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Celebrate Global Accessibility Awareness Day May 15

Discover what Accessibility Awareness Day is and check out over 30 ways you can celebrate it.

Logo: Global Accessibility Awareness DayGlobal Accessibility Awareness Day (GAAD) is a community-driven worldwide effort dedicated to:

raising the profile of and introducing the topic of digital (web, software, mobile app/device etc.) accessibility and people with different disabilities to the broadest audience possible.

Why an Accessibility Awareness Day?

Accessibility is often the last thing on Web content authors, designers, developers, and technology procurers minds.


  • a person is in fairly decent health, with good eyesight and good hearing;
  • he/she doesn't have any cognitive or learning issues, has the full range of motor skills; and fluent in the local tongue;
  • he/she is reasonably well educated and is pretty good at using the computer;
  • most of the people he/she meets every day are more or less like himself or herself, and nothing much gets in the way;


It can be easy to forget that a lot of people aren't like this and that some of these people are those who may have trouble using their Web page, site, or application.

Ideas for Celebrating

The following list offers ways to lift your accessibility awareness level. Please consider completing one or more of them.

  1. Take your mouse/track ball/pointing device and throw it out the window. Okay, don't really do that, you might not be able to find it again. But don't use your mouse for an hour. Use only your keyboard. Realise that people who use screen readers or have mobility issues and can't use a mouse.
  2. Experience motor loss by switching your mouse to your non-dominant hand for 60 minutes.
  3. Experience the Web without images. Turn off images in your browser and surf the Web for 60 minutes.
  4. Experience reduced vision. Dim the screen on your mobile phone and use it in bright sunlight.
  5. Experience video without sound by turning it off. Or check out the Caption Fail YouTube Channel where "Rhett and Link let YouTube closed captions interpret their original script, then act it out again."
  6. Surf the Web with a screen reader for an hour using one the following:
    • ChromeVox: a screen reader for the Chrome browser.
    • VoiceOver: a screen reader built into Apple computer operating systems.
    • NVDA: an open source screen reader for PCs.
  7. Introduced yourself to the subject of accessibility with Accessibility 101. Topics include the What, Who, Why, How, and When of Web accessibility.
  8. Obtain an overview of Assistive Technology.
  9. Learn how Video Captioning can help to create a more inclusive environment as well as how to meet UMD captioning requirements with our captioning service.
  10. Get any short video captioned free at captioningWORKS until May 15, 2014.
  11. Discover how inaccessible Websites reduce the quality of life in Dr. Lazar's presentation: Locked Out.
  12. Check out the video, Aleeha's Accessibility Story, where a zoology major at Miami University who is blind and is studying to be a veterinarian speaks to how new accessible technology has enabled her life.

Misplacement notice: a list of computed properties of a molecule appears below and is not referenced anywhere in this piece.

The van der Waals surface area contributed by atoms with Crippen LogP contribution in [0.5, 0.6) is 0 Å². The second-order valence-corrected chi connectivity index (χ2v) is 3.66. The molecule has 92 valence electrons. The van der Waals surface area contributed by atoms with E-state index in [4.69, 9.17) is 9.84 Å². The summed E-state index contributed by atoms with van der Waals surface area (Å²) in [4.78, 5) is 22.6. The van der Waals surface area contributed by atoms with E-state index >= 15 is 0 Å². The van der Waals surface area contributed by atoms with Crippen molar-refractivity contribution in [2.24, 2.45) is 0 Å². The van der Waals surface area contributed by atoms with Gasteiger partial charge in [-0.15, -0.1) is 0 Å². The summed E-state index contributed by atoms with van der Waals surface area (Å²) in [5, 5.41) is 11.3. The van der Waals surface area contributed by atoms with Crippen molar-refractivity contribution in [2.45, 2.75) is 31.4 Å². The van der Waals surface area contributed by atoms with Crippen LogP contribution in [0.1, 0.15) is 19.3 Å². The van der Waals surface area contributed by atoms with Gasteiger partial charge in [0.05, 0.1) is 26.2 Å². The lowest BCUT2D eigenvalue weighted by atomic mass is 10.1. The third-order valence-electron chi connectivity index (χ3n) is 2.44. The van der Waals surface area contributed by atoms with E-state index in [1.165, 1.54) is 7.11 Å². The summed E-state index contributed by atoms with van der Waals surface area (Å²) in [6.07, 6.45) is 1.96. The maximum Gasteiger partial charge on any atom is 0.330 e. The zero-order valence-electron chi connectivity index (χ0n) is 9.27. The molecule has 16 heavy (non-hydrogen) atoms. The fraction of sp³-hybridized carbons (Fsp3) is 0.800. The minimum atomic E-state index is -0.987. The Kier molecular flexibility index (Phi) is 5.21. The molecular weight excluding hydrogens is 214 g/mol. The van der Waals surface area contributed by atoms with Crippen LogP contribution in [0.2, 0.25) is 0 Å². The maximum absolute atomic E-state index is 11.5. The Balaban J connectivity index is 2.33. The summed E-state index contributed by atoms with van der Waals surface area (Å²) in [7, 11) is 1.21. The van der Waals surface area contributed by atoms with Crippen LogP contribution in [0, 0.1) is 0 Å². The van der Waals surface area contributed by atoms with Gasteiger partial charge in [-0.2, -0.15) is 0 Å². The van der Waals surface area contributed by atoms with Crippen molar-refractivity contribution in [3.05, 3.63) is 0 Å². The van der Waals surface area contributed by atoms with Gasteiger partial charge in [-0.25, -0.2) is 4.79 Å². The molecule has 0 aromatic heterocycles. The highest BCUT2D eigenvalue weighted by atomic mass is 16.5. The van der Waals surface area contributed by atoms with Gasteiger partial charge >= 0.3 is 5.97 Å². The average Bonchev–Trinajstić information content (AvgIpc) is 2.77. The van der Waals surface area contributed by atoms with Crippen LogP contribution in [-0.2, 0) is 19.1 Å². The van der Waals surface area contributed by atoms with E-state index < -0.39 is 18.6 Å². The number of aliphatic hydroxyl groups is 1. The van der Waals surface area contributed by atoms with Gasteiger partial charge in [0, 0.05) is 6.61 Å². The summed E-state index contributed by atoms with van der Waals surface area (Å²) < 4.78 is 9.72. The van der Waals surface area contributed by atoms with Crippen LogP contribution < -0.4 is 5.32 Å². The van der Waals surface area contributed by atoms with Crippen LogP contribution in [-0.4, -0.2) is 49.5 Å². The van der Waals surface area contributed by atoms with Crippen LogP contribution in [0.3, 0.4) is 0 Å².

13. Discover how an Indiana State University student, Tracy Brookshire, uses a Multi-Sensory Approach to Learning With Assistive Technology.
  14. Check out Tommy Edison's demo of sending an email with Apple's VoiceOver.
  15. Learn about Accessibility's Impact on Mobile.
  16. Become aware of how Touch Accessibility Helps the Blind and Visually Impaired.
  17. Find out about Google Apps Accessibility and Barriers.
  18. Learn about Read&Write Gold software, which was developed primarily to assist students with print disabilities, but has the capacity to help all individuals succeed.
  19. Test a page of a Web site with an accessibility tool such as the WAVE.
    • Go to
    • Enter your web page URL.
    • Hit your enter or return button to get feedback on the page's accessibility.
  20. Test a Web site with HiSoftware Compliance Sheriff. The University of Minnesota has a licensed version of HiSoftware Compliance Sheriff for University of Minnesota use.
  21. Improve the accessibility of your Web pages and documents by implementing 10 Web Accessibility Tips.
  22. Dive in deeper by learning how structure makes a document more inclusive and by learning how to make images accessible.
  23. Learn some specific questions to ask vendors regarding accessibility and get sample University of Minnesota contract language in Inclusive IT Procurement.
  24. Learn about numerous Higher Ed Accessibility Lawsuits.
  25. Learn what campus information technology leaders have to say about the Worth of Accessibility.
  26. Check out the new University of Minnesota Web Accessibility Standard.
  27. Read about the new University of Minnesota Duluth Accessibility Task Force.
  28. Browse the University of Minnesota Duluth's Disability Resources Web Site and Library Services for Patrons with Disabilities.
  29. Subscribe to the Web Design Update newsletter. It is a plain text email digest, which is typically publish weekly. Accessibility is usually the first topic.
  30. Browse the Web Design Update archives:
    • Webdev Archives: (Volume 4, Issue 06, August 4, 2005 to date.)
    • First 162 Issues: (Volume 1, Issue 01, July 2002, through Volume 4, Issue 05, July 2005) and subsequent issues are available as text files.
  31. Visit the Web Design Reference site, a mega-reference (over 6,000 links) of information and articles about Web design and development. The majority of its specific accessibility info is listed at: